Kamil McFadden

Many months ago we were approached by Kamil McFadden about a pending PCRA. He had filed it himself and then gotten some help from a Court appointed attorney. The claim has been sitting in limbo for years, notably since before the current Philadelphia District Attorney’s “open file” policy went into effect. As a reminder, the “open file” policy is a unique concession to many Pennsylvanians who are challenging their convictions. When such a person, commonly referred to as the Petitioner, has an attorney, that attorney will have a full opportunity to review the DA file and the police investigation file.

The “open file” policy is a sensible tactic for a District Attorney seeking to promote transparency and accountability. The DA’s office lacks the manpower to look into every case where misconduct is alleged. By having an “open file” policy, the DA can outsource the workload to Petitioners’ attorneys and still get the oversight needed to undo wrongful convictions. It doesn’t always work, but for post-conviction lawyers in Philadelphia, the open file policy gives us a tremendous leg up.

McFadden’s post conviction case, filed before the open file policy came into effect, was based on affidavits from jailhouse informants saying that they recently heard another convicted person confess to the killing of Asmar Davis. McFadden was convicted of killing Davis in 2004, but has always maintained his innocence. Testimony from jailhouse witnesses is viewed with great skepticism by the Court, so no one was terribly excited about McFadden’s chances of success. Even considering the weaker nature of this newly-discovered evidence, we decided to move forward with the case. Our hope was to find something more valuable when we conducted our file review.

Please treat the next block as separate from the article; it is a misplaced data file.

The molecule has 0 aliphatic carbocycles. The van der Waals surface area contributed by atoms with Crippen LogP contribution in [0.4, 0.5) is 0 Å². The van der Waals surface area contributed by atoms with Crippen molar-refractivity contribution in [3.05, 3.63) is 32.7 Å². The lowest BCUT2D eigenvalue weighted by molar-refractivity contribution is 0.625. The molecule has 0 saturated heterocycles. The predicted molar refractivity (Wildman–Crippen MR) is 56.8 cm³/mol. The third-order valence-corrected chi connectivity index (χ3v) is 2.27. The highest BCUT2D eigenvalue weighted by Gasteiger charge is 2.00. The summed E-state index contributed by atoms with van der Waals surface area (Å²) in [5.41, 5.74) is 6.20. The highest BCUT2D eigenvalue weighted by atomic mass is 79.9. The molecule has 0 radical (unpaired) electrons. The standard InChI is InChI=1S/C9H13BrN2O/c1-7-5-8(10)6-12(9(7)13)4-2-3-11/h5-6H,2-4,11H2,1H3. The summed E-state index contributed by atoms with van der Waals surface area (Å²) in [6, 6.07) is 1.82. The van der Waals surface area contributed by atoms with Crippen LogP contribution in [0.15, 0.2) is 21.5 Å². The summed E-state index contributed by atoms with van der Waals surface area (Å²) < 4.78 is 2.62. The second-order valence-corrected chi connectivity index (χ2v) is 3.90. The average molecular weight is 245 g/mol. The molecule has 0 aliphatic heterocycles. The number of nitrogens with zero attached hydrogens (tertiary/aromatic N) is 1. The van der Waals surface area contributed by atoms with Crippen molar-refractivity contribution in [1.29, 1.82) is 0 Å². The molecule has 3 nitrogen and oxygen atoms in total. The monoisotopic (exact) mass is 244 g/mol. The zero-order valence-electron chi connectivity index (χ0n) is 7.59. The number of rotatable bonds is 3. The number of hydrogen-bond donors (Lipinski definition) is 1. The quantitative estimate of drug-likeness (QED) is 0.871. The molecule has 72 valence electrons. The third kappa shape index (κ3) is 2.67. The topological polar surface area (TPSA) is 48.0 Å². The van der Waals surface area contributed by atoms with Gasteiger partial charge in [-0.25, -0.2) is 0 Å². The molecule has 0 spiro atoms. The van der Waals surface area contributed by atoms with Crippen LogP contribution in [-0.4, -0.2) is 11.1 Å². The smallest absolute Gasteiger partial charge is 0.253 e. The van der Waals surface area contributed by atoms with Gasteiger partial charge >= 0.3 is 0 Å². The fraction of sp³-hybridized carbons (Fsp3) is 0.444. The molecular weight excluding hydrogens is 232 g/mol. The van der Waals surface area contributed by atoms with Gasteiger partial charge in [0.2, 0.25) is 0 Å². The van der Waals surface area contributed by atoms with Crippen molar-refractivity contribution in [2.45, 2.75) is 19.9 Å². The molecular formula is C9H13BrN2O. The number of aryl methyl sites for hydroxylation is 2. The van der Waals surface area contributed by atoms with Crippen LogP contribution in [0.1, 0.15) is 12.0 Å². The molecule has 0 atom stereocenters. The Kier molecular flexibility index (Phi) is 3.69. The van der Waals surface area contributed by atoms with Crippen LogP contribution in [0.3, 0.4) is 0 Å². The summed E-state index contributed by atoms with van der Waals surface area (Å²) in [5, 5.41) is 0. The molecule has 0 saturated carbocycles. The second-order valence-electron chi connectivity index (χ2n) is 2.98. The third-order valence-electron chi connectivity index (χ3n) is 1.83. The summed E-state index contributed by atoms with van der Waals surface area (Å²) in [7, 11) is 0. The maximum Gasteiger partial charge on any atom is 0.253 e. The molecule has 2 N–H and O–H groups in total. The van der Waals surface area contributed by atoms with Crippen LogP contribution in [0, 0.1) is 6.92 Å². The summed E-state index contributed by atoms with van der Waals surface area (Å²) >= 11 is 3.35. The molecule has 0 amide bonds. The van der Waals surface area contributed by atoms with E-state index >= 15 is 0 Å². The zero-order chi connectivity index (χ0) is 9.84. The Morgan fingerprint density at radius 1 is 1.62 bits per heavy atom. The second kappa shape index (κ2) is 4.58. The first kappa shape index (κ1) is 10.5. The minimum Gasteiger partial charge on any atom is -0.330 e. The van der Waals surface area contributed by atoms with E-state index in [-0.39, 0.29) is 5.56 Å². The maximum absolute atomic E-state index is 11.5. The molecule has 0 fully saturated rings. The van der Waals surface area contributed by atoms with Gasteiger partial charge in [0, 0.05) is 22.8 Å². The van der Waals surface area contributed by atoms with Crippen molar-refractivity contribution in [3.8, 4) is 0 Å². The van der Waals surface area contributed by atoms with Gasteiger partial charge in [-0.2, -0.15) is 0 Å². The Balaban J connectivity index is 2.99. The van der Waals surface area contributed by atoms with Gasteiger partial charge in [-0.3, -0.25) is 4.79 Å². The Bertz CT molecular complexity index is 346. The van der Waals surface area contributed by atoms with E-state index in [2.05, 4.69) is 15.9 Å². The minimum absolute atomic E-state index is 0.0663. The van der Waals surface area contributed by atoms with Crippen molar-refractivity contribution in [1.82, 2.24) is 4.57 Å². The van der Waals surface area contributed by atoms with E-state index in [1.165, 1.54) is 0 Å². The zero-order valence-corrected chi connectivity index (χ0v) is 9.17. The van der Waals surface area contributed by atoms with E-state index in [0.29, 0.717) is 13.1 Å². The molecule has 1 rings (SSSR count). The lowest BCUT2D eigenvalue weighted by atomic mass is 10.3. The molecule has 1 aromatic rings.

And that’s exactly what happened. The three jailhouse witnesses said that the actual perpetrator who was bragging about Asmar Davis was an inmate with a unique name, which is being omitted here because everyone is innocent until proven guilty. When we reviewed the police investigation file, we found the same person with the same unique name was being investigated by the police in connection with the killing of Asmar Davis. What Kamil McFadden learned after spending years and years in prison, the Philadelphia Police knew all along. Information about any alternative suspect is required to be passed to the Defendant (Kamil McFadden) BEFORE his 2004 trial. Clearly, that did not happen in this case. Thanks in part to the current District Attorney, the information is finally coming out, and hopefully it will be enough to free an innocent man.

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